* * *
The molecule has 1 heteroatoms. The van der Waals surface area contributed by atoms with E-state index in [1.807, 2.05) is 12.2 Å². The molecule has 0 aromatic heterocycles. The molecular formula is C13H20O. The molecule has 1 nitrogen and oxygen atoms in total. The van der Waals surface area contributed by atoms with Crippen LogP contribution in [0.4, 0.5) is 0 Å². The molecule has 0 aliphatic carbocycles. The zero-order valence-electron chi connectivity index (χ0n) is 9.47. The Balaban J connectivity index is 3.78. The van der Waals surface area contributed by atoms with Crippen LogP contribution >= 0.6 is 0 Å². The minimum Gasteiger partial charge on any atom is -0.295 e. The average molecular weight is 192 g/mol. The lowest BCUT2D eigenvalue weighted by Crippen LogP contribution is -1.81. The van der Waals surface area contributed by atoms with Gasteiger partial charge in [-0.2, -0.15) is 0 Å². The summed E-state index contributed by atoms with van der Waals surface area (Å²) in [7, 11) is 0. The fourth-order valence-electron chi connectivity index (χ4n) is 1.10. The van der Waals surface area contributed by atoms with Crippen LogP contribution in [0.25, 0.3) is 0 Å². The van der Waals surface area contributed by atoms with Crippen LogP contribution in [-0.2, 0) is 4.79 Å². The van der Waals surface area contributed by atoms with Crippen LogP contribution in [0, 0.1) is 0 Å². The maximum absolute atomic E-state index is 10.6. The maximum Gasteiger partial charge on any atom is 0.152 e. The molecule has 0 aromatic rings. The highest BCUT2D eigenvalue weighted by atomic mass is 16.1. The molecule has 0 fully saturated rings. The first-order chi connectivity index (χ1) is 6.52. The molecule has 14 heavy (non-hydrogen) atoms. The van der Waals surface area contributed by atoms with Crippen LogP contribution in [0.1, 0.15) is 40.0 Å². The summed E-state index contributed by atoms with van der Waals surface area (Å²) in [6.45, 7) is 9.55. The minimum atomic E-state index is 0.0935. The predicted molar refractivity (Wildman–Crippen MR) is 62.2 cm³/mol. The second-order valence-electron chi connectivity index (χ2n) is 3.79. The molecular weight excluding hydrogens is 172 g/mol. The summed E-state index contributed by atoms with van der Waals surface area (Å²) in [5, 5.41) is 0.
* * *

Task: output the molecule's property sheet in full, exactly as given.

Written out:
The molecule has 1 heteroatoms. The van der Waals surface area contributed by atoms with E-state index in [1.807, 2.05) is 12.2 Å². The molecule has 0 aromatic heterocycles. The molecular formula is C13H20O. The molecule has 1 nitrogen and oxygen atoms in total. The van der Waals surface area contributed by atoms with Crippen LogP contribution in [0.4, 0.5) is 0 Å². The molecule has 0 aliphatic carbocycles. The zero-order valence-electron chi connectivity index (χ0n) is 9.47. The Balaban J connectivity index is 3.78. The van der Waals surface area contributed by atoms with Crippen LogP contribution >= 0.6 is 0 Å². The minimum Gasteiger partial charge on any atom is -0.295 e. The average molecular weight is 192 g/mol. The lowest BCUT2D eigenvalue weighted by Crippen LogP contribution is -1.81. The van der Waals surface area contributed by atoms with Gasteiger partial charge in [-0.2, -0.15) is 0 Å². The summed E-state index contributed by atoms with van der Waals surface area (Å²) in [7, 11) is 0. The fourth-order valence-electron chi connectivity index (χ4n) is 1.10. The van der Waals surface area contributed by atoms with Crippen LogP contribution in [0.25, 0.3) is 0 Å². The van der Waals surface area contributed by atoms with Crippen LogP contribution in [-0.2, 0) is 4.79 Å². The van der Waals surface area contributed by atoms with Crippen LogP contribution in [0, 0.1) is 0 Å². The maximum absolute atomic E-state index is 10.6. The maximum Gasteiger partial charge on any atom is 0.152 e. The molecule has 0 aromatic rings. The highest BCUT2D eigenvalue weighted by atomic mass is 16.1. The molecule has 0 fully saturated rings. The first-order chi connectivity index (χ1) is 6.52. The molecule has 14 heavy (non-hydrogen) atoms. The van der Waals surface area contributed by atoms with Crippen LogP contribution in [0.1, 0.15) is 40.0 Å². The summed E-state index contributed by atoms with van der Waals surface area (Å²) in [6.45, 7) is 9.55. The minimum atomic E-state index is 0.0935. The predicted molar refractivity (Wildman–Crippen MR) is 62.2 cm³/mol. The second-order valence-electron chi connectivity index (χ2n) is 3.79. The molecular weight excluding hydrogens is 172 g/mol. The summed E-state index contributed by atoms with van der Waals surface area (Å²) in [5, 5.41) is 0.